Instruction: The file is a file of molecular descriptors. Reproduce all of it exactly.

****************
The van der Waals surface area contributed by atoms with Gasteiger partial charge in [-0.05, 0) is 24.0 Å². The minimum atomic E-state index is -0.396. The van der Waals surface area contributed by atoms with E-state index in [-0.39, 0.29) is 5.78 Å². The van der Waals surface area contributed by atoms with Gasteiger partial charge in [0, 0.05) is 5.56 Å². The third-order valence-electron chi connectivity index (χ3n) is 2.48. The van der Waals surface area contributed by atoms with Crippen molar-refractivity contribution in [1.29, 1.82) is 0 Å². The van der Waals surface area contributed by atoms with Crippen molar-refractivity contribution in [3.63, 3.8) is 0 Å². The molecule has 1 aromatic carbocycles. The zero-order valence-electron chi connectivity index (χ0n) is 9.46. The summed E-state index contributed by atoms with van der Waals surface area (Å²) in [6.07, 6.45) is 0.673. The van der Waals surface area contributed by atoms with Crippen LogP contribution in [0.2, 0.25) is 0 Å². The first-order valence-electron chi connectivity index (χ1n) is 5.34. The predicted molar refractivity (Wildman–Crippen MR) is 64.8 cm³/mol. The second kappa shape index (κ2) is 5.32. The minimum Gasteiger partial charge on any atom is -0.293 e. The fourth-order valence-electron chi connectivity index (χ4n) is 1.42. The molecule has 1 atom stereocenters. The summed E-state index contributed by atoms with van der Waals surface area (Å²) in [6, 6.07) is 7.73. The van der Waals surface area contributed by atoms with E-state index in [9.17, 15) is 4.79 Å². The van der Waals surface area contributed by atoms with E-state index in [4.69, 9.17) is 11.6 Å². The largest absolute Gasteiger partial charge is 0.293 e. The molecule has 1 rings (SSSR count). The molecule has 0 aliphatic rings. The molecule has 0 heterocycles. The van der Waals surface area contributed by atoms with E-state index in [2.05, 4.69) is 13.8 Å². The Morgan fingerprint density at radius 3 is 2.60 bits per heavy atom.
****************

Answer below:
The van der Waals surface area contributed by atoms with Gasteiger partial charge in [-0.05, 0) is 24.0 Å². The minimum atomic E-state index is -0.396. The van der Waals surface area contributed by atoms with E-state index in [-0.39, 0.29) is 5.78 Å². The van der Waals surface area contributed by atoms with Gasteiger partial charge in [0, 0.05) is 5.56 Å². The third-order valence-electron chi connectivity index (χ3n) is 2.48. The van der Waals surface area contributed by atoms with Crippen molar-refractivity contribution in [1.29, 1.82) is 0 Å². The van der Waals surface area contributed by atoms with Crippen molar-refractivity contribution in [3.63, 3.8) is 0 Å². The molecule has 1 aromatic carbocycles. The zero-order valence-electron chi connectivity index (χ0n) is 9.46. The summed E-state index contributed by atoms with van der Waals surface area (Å²) in [6.07, 6.45) is 0.673. The van der Waals surface area contributed by atoms with Crippen LogP contribution in [0.2, 0.25) is 0 Å². The first-order valence-electron chi connectivity index (χ1n) is 5.34. The predicted molar refractivity (Wildman–Crippen MR) is 64.8 cm³/mol. The second kappa shape index (κ2) is 5.32. The minimum Gasteiger partial charge on any atom is -0.293 e. The fourth-order valence-electron chi connectivity index (χ4n) is 1.42. The molecule has 1 atom stereocenters. The summed E-state index contributed by atoms with van der Waals surface area (Å²) in [6, 6.07) is 7.73. The van der Waals surface area contributed by atoms with E-state index in [9.17, 15) is 4.79 Å². The van der Waals surface area contributed by atoms with E-state index in [4.69, 9.17) is 11.6 Å². The largest absolute Gasteiger partial charge is 0.293 e. The molecule has 1 rings (SSSR count). The molecule has 0 aliphatic rings. The molecule has 0 heterocycles. The van der Waals surface area contributed by atoms with E-state index in [2.05, 4.69) is 13.8 Å². The Morgan fingerprint density at radius 3 is 2.60 bits per heavy atom.